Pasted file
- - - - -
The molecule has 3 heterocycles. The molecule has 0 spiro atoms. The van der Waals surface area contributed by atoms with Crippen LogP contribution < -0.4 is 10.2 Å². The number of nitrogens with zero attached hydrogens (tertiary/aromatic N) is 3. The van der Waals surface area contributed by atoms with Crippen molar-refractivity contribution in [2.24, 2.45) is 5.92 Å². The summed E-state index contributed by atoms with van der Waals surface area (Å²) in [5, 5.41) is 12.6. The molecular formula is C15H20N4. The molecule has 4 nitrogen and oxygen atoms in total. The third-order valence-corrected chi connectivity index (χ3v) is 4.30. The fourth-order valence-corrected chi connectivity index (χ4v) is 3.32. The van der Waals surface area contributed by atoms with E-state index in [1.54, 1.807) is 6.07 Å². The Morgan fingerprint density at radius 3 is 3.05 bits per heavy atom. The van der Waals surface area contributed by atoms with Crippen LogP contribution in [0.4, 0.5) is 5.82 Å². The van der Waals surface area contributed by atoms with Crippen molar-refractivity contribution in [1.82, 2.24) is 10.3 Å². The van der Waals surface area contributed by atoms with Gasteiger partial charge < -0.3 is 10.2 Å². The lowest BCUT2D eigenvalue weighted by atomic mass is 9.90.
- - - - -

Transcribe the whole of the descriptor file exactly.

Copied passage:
The molecule has 3 heterocycles. The molecule has 0 spiro atoms. The van der Waals surface area contributed by atoms with Crippen LogP contribution < -0.4 is 10.2 Å². The number of nitrogens with zero attached hydrogens (tertiary/aromatic N) is 3. The van der Waals surface area contributed by atoms with Crippen molar-refractivity contribution in [2.24, 2.45) is 5.92 Å². The summed E-state index contributed by atoms with van der Waals surface area (Å²) in [5, 5.41) is 12.6. The molecular formula is C15H20N4. The molecule has 4 nitrogen and oxygen atoms in total. The third-order valence-corrected chi connectivity index (χ3v) is 4.30. The fourth-order valence-corrected chi connectivity index (χ4v) is 3.32. The van der Waals surface area contributed by atoms with E-state index in [1.54, 1.807) is 6.07 Å². The Morgan fingerprint density at radius 3 is 3.05 bits per heavy atom. The van der Waals surface area contributed by atoms with Crippen LogP contribution in [0.4, 0.5) is 5.82 Å². The van der Waals surface area contributed by atoms with Crippen molar-refractivity contribution in [1.82, 2.24) is 10.3 Å². The van der Waals surface area contributed by atoms with Gasteiger partial charge < -0.3 is 10.2 Å². The lowest BCUT2D eigenvalue weighted by atomic mass is 9.90.